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The sooner you get help, the better the chances are of staying well.

It is critical to be on the correct medication as soon as possible.(Critical period)


Continuous treatment is critical to getting well and preventing relapse.

Symptom Control and Relapse:

With the right medication, symptoms of schizophrenia can be managed to prevent a negative impact on your life, allowing you to live the way you had before.

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How Can I Control My Schizophrenia

When dealing with schizophrenia, it is important that action to start treatment begins as early into your journey as possible. Being put onto the correct medication at this early stage is a foundation to the success of your treatment.

However, if symptom control is not achieved, a relapse or "psychotic episode" may occur.

iHope’s Schizophrenia patient treatment stages infographics

What are the treatment options?

Treatment will usually be a combination of medication, which is needed to reduce the symptoms of schizophrenia, psychoeducation and psychotherapy, which can help you to understand how to successfully manage your illness, and to get on with your life.




about antipsychotics

Drugs for the treatment of schizophrenia (antipsychotics) cannot cure the illness, but they can help with symptoms. Antipsychotics affect neurotransmitters in the brain. Neurotransmitters act like messengers, carrying information between brain cells. Specifically, antipsychotics target cells responsible for two important neurotransmitters: dopamine and serotonin (both of which play a role in mood and behaviour).

These medications can be taken by mouth (in pill form, called oral antipsychotics) or by injection (in liquid form – LAIs). With continuous LAI therapy, you can:

  • Achieve a steady level of medicine in your blood to help control your symptoms

  • Remove the worry of taking a pill every day

  • Focus on other aspects of treatment, such as managing stress, building positive personal relationships, and finding a job and appropriate housing

  • Daily oral antipsychotics


  • Long-acting injectable antipsychotics  (LAIs), which can be administered bi-weekly, monthly or every 3 months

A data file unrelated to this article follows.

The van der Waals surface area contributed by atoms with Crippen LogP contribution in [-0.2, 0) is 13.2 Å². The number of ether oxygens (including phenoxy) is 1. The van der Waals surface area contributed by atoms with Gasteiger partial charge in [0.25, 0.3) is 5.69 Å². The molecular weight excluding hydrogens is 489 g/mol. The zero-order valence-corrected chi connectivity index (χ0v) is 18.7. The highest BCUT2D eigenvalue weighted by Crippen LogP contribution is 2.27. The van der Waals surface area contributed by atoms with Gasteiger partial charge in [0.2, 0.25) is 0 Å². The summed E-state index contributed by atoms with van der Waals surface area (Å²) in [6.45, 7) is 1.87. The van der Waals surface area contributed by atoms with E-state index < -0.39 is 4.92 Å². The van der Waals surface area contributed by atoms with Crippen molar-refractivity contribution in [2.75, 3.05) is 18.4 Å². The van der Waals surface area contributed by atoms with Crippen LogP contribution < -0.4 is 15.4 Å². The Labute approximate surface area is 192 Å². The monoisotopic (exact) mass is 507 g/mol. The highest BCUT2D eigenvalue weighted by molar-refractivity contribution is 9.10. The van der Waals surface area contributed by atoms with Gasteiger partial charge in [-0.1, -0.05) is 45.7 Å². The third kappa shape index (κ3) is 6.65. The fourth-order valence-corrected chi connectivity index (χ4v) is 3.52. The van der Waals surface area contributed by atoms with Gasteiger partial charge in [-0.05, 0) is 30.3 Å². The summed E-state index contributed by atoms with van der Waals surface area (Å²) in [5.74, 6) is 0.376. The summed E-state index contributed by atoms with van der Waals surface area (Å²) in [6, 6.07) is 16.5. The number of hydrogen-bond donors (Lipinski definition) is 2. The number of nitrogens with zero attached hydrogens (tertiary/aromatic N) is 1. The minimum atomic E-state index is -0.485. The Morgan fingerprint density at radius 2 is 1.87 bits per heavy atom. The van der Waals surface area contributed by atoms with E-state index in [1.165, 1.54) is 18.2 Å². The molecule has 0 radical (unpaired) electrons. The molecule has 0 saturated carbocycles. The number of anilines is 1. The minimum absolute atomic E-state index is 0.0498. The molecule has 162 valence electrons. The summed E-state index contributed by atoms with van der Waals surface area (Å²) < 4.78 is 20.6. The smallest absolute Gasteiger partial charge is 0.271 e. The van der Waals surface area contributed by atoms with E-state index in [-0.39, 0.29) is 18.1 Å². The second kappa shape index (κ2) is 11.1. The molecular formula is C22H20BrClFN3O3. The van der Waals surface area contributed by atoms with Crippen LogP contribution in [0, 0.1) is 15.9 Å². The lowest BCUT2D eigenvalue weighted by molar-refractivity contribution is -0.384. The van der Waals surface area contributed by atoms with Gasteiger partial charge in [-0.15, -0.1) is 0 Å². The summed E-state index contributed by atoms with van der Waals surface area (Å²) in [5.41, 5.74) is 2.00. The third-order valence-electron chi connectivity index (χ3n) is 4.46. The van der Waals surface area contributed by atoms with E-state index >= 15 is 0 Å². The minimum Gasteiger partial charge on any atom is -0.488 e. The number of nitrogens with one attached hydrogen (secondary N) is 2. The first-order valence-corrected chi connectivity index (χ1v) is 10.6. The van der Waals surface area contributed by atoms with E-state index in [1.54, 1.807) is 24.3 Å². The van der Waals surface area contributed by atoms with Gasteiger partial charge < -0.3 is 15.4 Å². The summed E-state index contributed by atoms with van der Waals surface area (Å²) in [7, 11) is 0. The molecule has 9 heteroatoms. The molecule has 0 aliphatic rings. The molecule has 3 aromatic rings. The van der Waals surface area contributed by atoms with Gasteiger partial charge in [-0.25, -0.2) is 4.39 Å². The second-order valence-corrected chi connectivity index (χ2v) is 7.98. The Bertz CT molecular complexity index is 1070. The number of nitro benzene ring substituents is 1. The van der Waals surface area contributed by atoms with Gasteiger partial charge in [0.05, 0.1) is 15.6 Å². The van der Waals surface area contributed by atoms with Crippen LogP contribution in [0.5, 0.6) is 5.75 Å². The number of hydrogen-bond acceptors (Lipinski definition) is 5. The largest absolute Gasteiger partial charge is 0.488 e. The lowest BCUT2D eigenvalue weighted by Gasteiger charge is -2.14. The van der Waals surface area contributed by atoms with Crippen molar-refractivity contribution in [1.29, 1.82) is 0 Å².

• Additional medicines to address possible side effects of antipsychotics

  • Rehabilitation

  • Counselling

  • Cognitive behavioural therapy

  • Family education

There are two different types of antipsychotics: first-generation (or “traditional”) antipsychotics and second-generation (or “new”) antipsychotics.

First-generation antipsychotics:

As their name suggests, drugs in this category were the first developed to treat schizophrenia. They work by blocking “positive” symptoms, like hallucinations and delusions. First-generation LAIs available in Canada include:

  • Fluphenazine decanoate

  • Flupenthixol decanoate

  • Haloperidol decanoate

  • Zuclopenthixol decanoate

Second-generation antipsychotics:

Also known as “atypical” antipsychotics, drugs in this category were developed more recently. They work by controlling both “positive” symptoms, like hallucinations and delusions, and “negative” symptoms, such as depression and withdrawal.  Second-generation LAIs available in Canada include:

  • Paliperidone palmitate (1-month formulation)

  • Paliperidone palmitate (3-month formulation)

  • Risperidone microspheres

  • Extended-release aripiprazole

Early Psychosis Intervention Portal   |   Hamilton, ON   |   905-525-8213   |

Important to note:

Antipsychotics will not make a person “high” and are not addictive. As with all medicines, though, side effects are possible.

caregiver's corner

It’s not uncommon for people with schizophrenia to stop taking their medication for a number of reasons, from a mistaken belief that they’re not sick to unpleasant side effects to trouble following a schedule. This can make a relapse (return of symptoms) much more likely.

You can help your loved one stay on track with their treatment!

  • Talk to them about how their medicine is (or could be) helping – praise them for any positive changes you notice

  • Gently remind them what symptoms may come back if they don’t take their medicine regularly

  • Reassure them that these drugs are not addictive and are needed the same way someone with diabetes or high blood pressure needs their medicine

  • Prepare them for the possible side effects, and ask their doctor for advice on how to manage any side effects that become bothersome

  • If they have trouble remembering each dose, set reminders for them, or consider asking their doctor about LAIs if they aren’t on one already

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